Unfiltered Friday: Holey Moley Isn't Supposed to Make Golf Cool

Last night marked the premier of Holey Moley, a new prime time game show on ABC where contestants “play” mini-golf on a course that features peril, obstacles, and laughs. NBA superstar and scratch golfer Steph Curry is an executive producer, and Callaway Golf — at least from an equipment standpoint — appears to be attached.

What followed was an hour full of absurdity, including over-the-top reactions from “contestants” who were clearly actors in on the joke. Co-hosted by comedian Rob Riggle, the color commentary was insanely corny and slapstick, fitting nicely into the network prime time slot it was allowed.

Overall, Holey Moley was terrible. It was cringeworthy at moments. It was only tangentially related to the sport of golf, and who knows if prizes were actually awarded.

And my wife and I watched every minute of it.

Holey Moley is Not a Golf Show

Admittedly, sitting down to watch Holey Moley was something I didn’t have to do, but I felt compelled to nevertheless. A pessimist at heart, I went in with the lowest expectations… and a fair amount of snark. After all, the incredibly bad Shotmakers competition show is still fresh in all our minds. Would this be a repeat?

After watching the first 15 minutes, which included introductions to a man dressed in a unicorn onesie and a lumberjack with braces, I suddenly realized this show was not meant to be taken seriously. Like, at all.

Here's a secret: I used to watch pro wrestling religiously. Way past childhood, and even today I find myself throwing on Monday Night Raw every so often. The characters and fake drama have made that industry what it’s been for decades, and fans of sports entertainment still remember their heroes in the squared circle.


Shifting my expectations literally in the middle of the Holey Moley premier did something: it made me enjoy the show so much more. It also allowed me to understand that this was not an attempt to do anything other than entertain… and most certainly not to grow the game.

And that’s OK.

This Was Not an Attempt to Grow the Game

I feel something has been lost in translation over the years as we all preach the importance of “growing the game.”

On one hand, golf purists and progressives alike want to see more participation. Perhaps this is some innate desire to show how cool we are, which can only be validated by the opinion of others. It might be driven by good, old-fashioned business needs in terms of revenue, but multiple reports from the largest OEMs have showed positive growth over the years.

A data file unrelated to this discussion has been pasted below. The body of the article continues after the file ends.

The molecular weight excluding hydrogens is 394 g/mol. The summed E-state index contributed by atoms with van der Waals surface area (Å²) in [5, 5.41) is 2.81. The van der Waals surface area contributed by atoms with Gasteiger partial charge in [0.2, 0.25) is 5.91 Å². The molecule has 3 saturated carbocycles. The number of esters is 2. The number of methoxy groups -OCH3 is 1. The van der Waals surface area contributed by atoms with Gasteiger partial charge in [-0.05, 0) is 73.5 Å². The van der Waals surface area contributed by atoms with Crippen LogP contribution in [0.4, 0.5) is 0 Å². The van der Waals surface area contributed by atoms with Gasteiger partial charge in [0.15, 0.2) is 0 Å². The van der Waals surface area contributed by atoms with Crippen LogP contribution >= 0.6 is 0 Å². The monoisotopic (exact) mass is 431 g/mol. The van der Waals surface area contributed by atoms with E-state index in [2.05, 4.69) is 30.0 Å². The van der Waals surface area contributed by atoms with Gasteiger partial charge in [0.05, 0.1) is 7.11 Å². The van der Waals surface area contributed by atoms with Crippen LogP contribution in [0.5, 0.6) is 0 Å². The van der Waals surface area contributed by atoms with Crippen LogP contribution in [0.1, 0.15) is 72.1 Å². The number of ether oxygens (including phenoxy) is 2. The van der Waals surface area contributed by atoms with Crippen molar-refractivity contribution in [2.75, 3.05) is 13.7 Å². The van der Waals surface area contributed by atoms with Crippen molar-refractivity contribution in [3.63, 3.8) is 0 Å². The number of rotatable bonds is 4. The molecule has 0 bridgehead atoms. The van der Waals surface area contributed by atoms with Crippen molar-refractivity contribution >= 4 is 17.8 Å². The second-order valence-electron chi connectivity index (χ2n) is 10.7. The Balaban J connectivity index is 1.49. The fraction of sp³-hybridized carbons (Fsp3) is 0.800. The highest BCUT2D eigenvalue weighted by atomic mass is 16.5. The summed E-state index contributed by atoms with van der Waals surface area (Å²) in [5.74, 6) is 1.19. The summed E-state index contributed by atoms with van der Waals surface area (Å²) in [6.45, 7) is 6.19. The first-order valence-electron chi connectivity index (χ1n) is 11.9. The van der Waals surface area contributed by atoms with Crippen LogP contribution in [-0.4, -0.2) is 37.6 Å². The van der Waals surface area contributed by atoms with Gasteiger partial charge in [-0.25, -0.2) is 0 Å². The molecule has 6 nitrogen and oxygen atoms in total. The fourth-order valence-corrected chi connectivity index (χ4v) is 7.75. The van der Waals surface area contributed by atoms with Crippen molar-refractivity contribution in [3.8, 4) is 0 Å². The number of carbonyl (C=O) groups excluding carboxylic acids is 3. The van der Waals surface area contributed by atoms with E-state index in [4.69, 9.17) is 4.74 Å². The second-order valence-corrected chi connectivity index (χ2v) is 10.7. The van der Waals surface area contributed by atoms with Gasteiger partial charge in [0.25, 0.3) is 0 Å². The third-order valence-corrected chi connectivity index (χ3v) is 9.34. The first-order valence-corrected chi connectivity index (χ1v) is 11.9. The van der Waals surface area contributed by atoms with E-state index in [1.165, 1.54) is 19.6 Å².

But here’s the truth: everybody wants more people to play golf… as long as it doesn’t delay their tee time.

I guarantee if you go to the closest golf course right now and ask any foursome how they’d feel if every tee time was booked and the parking lot was full, they’d roll their eyes in annoyance. Hell, I know I would. To be at a packed golf course is to be inconvenienced, and nobody wants to spend seven hours at a local muni.

We all want to grow the game, just as long as the course down the street is doing it.

My assumption is the creators of Holey Moley wanted to avoid this hypocrisy altogether. Instead, a group of famous golf fans wanted to create something silly, stupid and fun that uses golf as its foundation. If a few viewers watch the show and suddenly want to hit the links, then so be it. But that’s not the goal.

There is no need to change the way the game is played — at least not to the extreme of including ziplines over lakes — to make it more appealing to a demographic. Stop trying to make golf “cool.” It’s already cool. Don’t believe me? Look at this photo and tell me that man isn’t the coolest fucking guy you’ve ever seen.

Arnold Palmer is cooler than you’ll ever be.

Arnold Palmer is cooler than you’ll ever be.

Not convinced? Here’s another one, this time with help from a friend.

Ben Hogan and Arnold Palmer

Ben Hogan and Arnold Palmer

Need something a little less stuffy and a little more modern? How about something that stretches well beyond the golf course? Better yet, how about two millennials who finally put down their damn smartphones for five minutes?

US Open champion Gary Woodland and his friend, Amy Bockerstette. (Golfweek)

US Open champion Gary Woodland and his friend, Amy Bockerstette. (Golfweek)

Shows like Holey Moley aren’t going to make golf cool. Golf is already cool and has been for years. The game might not attract everybody on the planet, but as long as everyone has the same opportunity to try, that’s all we should realistically want.